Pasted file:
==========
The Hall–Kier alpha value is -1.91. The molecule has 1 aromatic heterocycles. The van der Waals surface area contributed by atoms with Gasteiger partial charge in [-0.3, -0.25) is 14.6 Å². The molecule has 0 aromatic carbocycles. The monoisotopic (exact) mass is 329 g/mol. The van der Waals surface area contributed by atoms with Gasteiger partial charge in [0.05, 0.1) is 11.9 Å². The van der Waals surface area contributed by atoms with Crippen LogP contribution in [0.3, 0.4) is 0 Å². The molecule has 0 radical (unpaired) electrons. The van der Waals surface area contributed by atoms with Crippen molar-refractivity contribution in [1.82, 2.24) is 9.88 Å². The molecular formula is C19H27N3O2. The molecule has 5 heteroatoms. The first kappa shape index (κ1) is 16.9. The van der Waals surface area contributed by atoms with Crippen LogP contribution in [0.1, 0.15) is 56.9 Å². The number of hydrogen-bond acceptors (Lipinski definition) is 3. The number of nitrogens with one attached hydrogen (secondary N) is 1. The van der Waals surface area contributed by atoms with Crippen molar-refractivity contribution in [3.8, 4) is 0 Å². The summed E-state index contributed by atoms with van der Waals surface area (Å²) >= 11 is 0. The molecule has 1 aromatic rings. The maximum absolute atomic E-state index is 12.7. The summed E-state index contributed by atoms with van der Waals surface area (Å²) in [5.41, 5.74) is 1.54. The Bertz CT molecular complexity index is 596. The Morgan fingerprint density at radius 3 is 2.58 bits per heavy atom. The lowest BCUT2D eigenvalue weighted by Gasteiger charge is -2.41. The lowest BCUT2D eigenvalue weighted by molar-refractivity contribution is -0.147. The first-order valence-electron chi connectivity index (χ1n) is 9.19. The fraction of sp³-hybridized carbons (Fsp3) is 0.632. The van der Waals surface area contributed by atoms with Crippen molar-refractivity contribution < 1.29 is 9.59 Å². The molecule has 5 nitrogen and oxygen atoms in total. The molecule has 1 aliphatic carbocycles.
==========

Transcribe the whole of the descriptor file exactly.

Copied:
The Hall–Kier alpha value is -1.91. The molecule has 1 aromatic heterocycles. The van der Waals surface area contributed by atoms with Gasteiger partial charge in [-0.3, -0.25) is 14.6 Å². The molecule has 0 aromatic carbocycles. The monoisotopic (exact) mass is 329 g/mol. The van der Waals surface area contributed by atoms with Gasteiger partial charge in [0.05, 0.1) is 11.9 Å². The van der Waals surface area contributed by atoms with Crippen LogP contribution in [0.3, 0.4) is 0 Å². The molecule has 0 radical (unpaired) electrons. The van der Waals surface area contributed by atoms with Crippen molar-refractivity contribution in [1.82, 2.24) is 9.88 Å². The molecular formula is C19H27N3O2. The molecule has 5 heteroatoms. The first kappa shape index (κ1) is 16.9. The van der Waals surface area contributed by atoms with Crippen LogP contribution in [0.1, 0.15) is 56.9 Å². The number of hydrogen-bond acceptors (Lipinski definition) is 3. The number of nitrogens with one attached hydrogen (secondary N) is 1. The van der Waals surface area contributed by atoms with Crippen molar-refractivity contribution in [3.8, 4) is 0 Å². The summed E-state index contributed by atoms with van der Waals surface area (Å²) >= 11 is 0. The molecule has 1 aromatic rings. The maximum absolute atomic E-state index is 12.7. The summed E-state index contributed by atoms with van der Waals surface area (Å²) in [5.41, 5.74) is 1.54. The Bertz CT molecular complexity index is 596. The Morgan fingerprint density at radius 3 is 2.58 bits per heavy atom. The lowest BCUT2D eigenvalue weighted by Gasteiger charge is -2.41. The lowest BCUT2D eigenvalue weighted by molar-refractivity contribution is -0.147. The first-order valence-electron chi connectivity index (χ1n) is 9.19. The fraction of sp³-hybridized carbons (Fsp3) is 0.632. The van der Waals surface area contributed by atoms with Crippen molar-refractivity contribution < 1.29 is 9.59 Å². The molecule has 5 nitrogen and oxygen atoms in total. The molecule has 1 aliphatic carbocycles.